Surrogate Nelida Malave-Gonzalez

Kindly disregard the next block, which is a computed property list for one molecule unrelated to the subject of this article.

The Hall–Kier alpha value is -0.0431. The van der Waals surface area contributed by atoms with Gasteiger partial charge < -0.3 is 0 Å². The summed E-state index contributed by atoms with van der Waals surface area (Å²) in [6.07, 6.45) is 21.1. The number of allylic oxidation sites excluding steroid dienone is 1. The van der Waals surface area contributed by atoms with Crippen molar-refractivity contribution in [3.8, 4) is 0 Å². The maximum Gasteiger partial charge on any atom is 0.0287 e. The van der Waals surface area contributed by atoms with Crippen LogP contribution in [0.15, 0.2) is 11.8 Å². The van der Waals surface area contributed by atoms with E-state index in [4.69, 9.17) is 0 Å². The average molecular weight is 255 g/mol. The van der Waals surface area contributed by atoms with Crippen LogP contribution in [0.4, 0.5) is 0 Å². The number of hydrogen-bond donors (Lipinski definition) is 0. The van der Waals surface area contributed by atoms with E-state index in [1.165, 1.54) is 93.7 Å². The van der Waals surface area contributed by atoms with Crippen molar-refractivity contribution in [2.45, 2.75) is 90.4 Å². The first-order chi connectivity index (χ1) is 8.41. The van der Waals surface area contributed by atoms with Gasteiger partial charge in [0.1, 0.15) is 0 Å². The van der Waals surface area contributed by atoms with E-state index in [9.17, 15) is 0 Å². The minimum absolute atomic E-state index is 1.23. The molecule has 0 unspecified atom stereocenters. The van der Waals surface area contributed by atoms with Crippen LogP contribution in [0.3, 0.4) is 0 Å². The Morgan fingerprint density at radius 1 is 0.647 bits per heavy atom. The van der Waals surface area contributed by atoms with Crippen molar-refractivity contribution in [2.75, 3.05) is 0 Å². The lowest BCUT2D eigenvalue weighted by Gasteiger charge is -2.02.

Nieschlag, a cousin of decedent’s predeceased spouse, moved for summary judgment and a determination that decedent’s collections, including stamps and coins, among other things, constituted tangible property specifically bequeathed to her under Article Two(A) of the will in this will construction action. Executor opposed the motion arguing the collections were part of the residuary estate that passed to an irrevocable trust established by decedent with various beneficiaries, including Nieschlag. Nieschlag argued that courts in other states have construed stamps and gold coins as constituting tangible personal property whether they were acquired for investment purposes or not. Executor alleged under New York case law, investment-grade stamps and coins were not personal or household effects. The court noted there was no mention of the collections in Article Two (A) of decedent’s will, finding currency was specifically excluded and there was nothing in the will suggesting an intention to include the collections in Article Two (A). Also, it stated Article Two (A) did not expand tangible personal property to mean personal property “of every kind,” but enumerated specific items conveyed. Hence, Nieschlag’s motion was denied, and executor’s granted.